- It is not the only case, for he gave a strong anathema against them at Corinth (I Cor 16:22).
- There can be no variation from apostolic doctrine, no matter the reputation of the preacher!
- And like all faithful ministers, he warned his hearers even against his own possible heresies.
- Let those who think they can cuddle with false teachers but reject false doctrine read this!
- All such false teachers are to be marked as heretics and avoided as enemies, and if necessary, turned out of the church and over to Satan for destruction from Christ (I Cor 5:5; I Tim 1:20).
- Here is similar language to what Israel used in public worship about sinners (Deut 27:11-26).
9 As we said before, so say I now again, If any man preach any other gospel unto you than that ye have received, let him be accursed.
- In case the fainthearted, compromising, or politically correct missed the point, he repeated it.
- Regardless of personal connection, esteem, reputation, or pedigree of a man, demand truth!
10 For do I now persuade men, or God? or do I seek to please men? for if I yet pleased men, I should not be the servant of Christ.
- Since God cannot be persuaded, as instructed, nor did Paul ever attempt it, there is an ellipsis.
- As is the case with ellipses, they are understood by the immediate context or other places.
- For example, Pr 22:1 has a verb in the first clause that is understood in the second clause.
- For example, Pr 18:22 can only be understood of a godly wife (Pr 12:4; 19:14; 30:21-23).
- The second clause of this verse shows his scope and thrust to limit our sense of the first.
- Consider, Do I now persuade men, or God, for the approval of my doctrine and practice?
- It is not sinful to persuade God to accept you. Other holy men did (Neh 5:19; 13:31; Is 38:3).
- And Paul stated this ambition in other places, though in other words (II Cor 5:9; Phil 3:8-12).
- Paul used now to describe his present effort to recover them from the false teaching of others, and this was also in contrast to his past religion in seeking the approval of the Jews by yet.
11 But I certify you, brethren, that the gospel which was preached of me is not after man.
- Paul gives his personal guarantee of the origin and source of the gospel that he preached, and then he entered into the history of his conversion and instruction by the Lord Christ Himself.
- Our doctrine and practice as Pauline New Testament saints is totally void of human thought!
12 For I neither received it of man, neither was I taught it, but by the revelation of Jesus Christ.
- God communicated the pure gospel to Saul directly through the revelation of Jesus Christ.
- His private revelation and instruction likely occurred in Arabia, as we shall see (Ga 1:15-17).
- See his directions for the Lord’s Supper, though he was not at the first one (I Cor 11:23-25)!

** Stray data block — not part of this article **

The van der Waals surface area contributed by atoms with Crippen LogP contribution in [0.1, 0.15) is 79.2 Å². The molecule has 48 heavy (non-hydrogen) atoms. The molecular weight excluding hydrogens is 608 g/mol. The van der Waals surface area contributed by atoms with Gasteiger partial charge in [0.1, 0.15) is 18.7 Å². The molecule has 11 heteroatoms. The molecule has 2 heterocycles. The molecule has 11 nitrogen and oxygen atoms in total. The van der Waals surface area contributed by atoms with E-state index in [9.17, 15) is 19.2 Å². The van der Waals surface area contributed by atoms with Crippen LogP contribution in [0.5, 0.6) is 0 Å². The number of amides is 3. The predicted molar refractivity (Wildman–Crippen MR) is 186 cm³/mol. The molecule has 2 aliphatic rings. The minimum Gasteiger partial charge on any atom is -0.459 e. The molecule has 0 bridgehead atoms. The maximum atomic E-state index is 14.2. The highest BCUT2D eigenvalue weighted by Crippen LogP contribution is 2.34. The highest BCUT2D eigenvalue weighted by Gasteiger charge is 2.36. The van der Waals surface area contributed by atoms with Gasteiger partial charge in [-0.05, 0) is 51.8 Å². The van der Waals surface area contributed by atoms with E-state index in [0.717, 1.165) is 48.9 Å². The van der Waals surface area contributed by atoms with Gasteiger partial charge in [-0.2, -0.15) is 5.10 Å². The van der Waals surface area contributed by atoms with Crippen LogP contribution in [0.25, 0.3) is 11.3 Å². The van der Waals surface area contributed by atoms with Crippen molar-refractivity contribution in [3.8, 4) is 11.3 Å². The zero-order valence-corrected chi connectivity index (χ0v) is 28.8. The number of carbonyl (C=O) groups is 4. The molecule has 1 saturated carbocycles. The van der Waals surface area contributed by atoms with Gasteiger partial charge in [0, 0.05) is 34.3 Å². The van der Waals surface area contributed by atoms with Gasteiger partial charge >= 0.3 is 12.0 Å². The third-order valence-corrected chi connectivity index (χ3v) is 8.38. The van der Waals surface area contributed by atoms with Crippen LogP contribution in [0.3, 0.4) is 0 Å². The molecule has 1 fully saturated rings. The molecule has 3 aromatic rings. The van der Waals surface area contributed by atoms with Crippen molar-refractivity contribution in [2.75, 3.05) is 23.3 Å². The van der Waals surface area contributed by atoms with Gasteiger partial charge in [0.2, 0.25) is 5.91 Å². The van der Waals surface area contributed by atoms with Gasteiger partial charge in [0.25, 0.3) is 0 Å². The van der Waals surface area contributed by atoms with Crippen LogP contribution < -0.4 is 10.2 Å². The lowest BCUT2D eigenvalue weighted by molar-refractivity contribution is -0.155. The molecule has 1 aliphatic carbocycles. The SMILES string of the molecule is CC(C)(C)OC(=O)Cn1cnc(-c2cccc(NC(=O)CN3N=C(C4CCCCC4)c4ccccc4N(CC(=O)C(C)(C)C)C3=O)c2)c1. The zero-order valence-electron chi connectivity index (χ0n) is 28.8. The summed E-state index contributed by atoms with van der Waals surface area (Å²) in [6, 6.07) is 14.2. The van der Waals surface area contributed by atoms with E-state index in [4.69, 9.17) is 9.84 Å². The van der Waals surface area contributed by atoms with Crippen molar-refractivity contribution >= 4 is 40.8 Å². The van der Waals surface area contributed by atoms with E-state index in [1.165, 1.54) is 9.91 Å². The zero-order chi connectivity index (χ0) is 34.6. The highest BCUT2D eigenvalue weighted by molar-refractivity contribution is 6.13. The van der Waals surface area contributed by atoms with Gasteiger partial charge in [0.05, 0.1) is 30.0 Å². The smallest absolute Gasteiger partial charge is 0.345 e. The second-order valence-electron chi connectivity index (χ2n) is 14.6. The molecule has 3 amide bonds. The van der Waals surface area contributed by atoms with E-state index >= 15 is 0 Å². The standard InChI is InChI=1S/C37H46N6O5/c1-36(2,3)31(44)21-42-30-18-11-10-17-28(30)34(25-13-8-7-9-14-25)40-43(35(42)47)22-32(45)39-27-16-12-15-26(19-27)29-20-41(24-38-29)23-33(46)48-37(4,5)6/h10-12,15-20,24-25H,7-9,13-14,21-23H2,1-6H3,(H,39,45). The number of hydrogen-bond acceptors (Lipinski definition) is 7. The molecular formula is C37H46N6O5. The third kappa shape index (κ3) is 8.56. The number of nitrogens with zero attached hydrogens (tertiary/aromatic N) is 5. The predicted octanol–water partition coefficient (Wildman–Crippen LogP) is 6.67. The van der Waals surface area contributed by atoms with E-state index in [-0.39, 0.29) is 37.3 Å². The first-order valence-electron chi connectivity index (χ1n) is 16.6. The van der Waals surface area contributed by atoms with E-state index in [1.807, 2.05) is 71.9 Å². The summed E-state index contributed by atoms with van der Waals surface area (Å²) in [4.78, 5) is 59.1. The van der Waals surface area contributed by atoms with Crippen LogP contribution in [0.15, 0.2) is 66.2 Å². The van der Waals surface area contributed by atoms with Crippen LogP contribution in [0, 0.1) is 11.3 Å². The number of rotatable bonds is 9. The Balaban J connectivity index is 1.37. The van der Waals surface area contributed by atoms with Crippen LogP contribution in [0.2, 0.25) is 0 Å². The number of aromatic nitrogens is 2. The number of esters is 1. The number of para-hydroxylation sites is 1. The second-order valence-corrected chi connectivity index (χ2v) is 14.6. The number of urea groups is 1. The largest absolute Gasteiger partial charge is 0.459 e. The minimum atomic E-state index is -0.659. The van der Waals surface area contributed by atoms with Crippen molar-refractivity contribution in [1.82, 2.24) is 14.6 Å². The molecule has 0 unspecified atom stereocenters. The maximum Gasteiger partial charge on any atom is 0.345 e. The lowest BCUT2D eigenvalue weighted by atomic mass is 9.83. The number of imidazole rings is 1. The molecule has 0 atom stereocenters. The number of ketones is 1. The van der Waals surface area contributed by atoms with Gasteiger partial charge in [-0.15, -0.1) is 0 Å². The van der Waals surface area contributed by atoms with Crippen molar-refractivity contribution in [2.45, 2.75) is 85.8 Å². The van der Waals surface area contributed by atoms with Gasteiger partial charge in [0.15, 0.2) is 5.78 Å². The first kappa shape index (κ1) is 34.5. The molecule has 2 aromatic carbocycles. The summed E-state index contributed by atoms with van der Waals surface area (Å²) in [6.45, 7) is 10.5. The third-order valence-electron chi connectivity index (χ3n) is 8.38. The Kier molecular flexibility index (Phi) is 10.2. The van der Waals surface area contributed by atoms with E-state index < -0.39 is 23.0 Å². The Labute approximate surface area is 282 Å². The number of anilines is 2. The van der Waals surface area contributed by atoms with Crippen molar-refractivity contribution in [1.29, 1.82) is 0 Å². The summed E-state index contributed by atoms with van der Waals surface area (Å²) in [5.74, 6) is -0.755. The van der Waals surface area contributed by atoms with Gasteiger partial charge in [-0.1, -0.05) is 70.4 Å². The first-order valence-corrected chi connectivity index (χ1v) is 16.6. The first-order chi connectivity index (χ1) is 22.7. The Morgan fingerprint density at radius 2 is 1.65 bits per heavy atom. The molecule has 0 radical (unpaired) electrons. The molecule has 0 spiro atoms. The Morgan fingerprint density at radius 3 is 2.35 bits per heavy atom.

13 For ye have heard of my conversation in time past in the Jews’ religion, how that beyond measure I persecuted the church of God, and wasted it:
- So far from being a student of the apostles and their doctrine, I was a fanatical enemy!
- I was not one of their pupils or students, because I was dead set against their Christianity!
14 And profited in the Jews’ religion above many my equals in mine own nation, being more exceedingly zealous of the traditions of my fathers.
- The commitment to Jewish tradition on Paul’s resume precludes a long educational process.
- Paul in other places lists his Jewish pedigree and accomplishments to convince Jewish gainsayers (Acts 22:3-5; 26:4-5,9-11; II Corinthians 11:22; Philippians 3:1-8).
15 But when it pleased God, who separated me from my mother’s womb, and called me by his grace,
- God was pleased to reveal His Son to Paul for ministry, which He did on the Damascus road.
- Since parenthetical elements, or nonrestrictive phrases, are not necessary to a sentence, verses 15 and 16 may be read for clear understanding without the last two phrases of 15.
- The time element of when applies to the revealing of Jesus Christ to Paul for preaching.
- The decision element of pleased applies to God’s providence in timing the revelation.
- The other two phrases are nonrestrictive phrases or parenthetical elements that are not necessary to the sentence. They provide further facts concerning God’s choice of Paul.
- There is nothing in this verse about salvation, especially about the timing of regeneration.
- Some impulsive teachers have tried to teach that Paul was born again when he was born!
- But the two parenthetical elements or nonrestrictive clauses have no grammatical or logical connection, especially not any that requires a cause and effect relationship.
- If the Spirit wants to use similar language for salvation, He will state it (II Tim 1:9-10).
- The separation and call of this verse are God’s providential plan for Paul to be an apostle.
- The context demands that the scope and intent is Paul’s apostleship (1:1,11-12,16-17).
- The issue at stake is Paul’s conversion out of Judaism to preach to the heathen (1:13-16).
- The terminology of the parenthetical elements in 15 does not indicate any other subject.
- The introduction of childbirth would mean and prove nothing, since the other apostles and even the false teachers and all men have been physically born by God’s providence!
- Nowhere in Holy Scripture is separate or separated used for childbirth. Nowhere at all!
- The introduction of salvation, especially regeneration, would have no value whatsoever, for the salvation of the apostles or even the false teachers is not the topic being argued.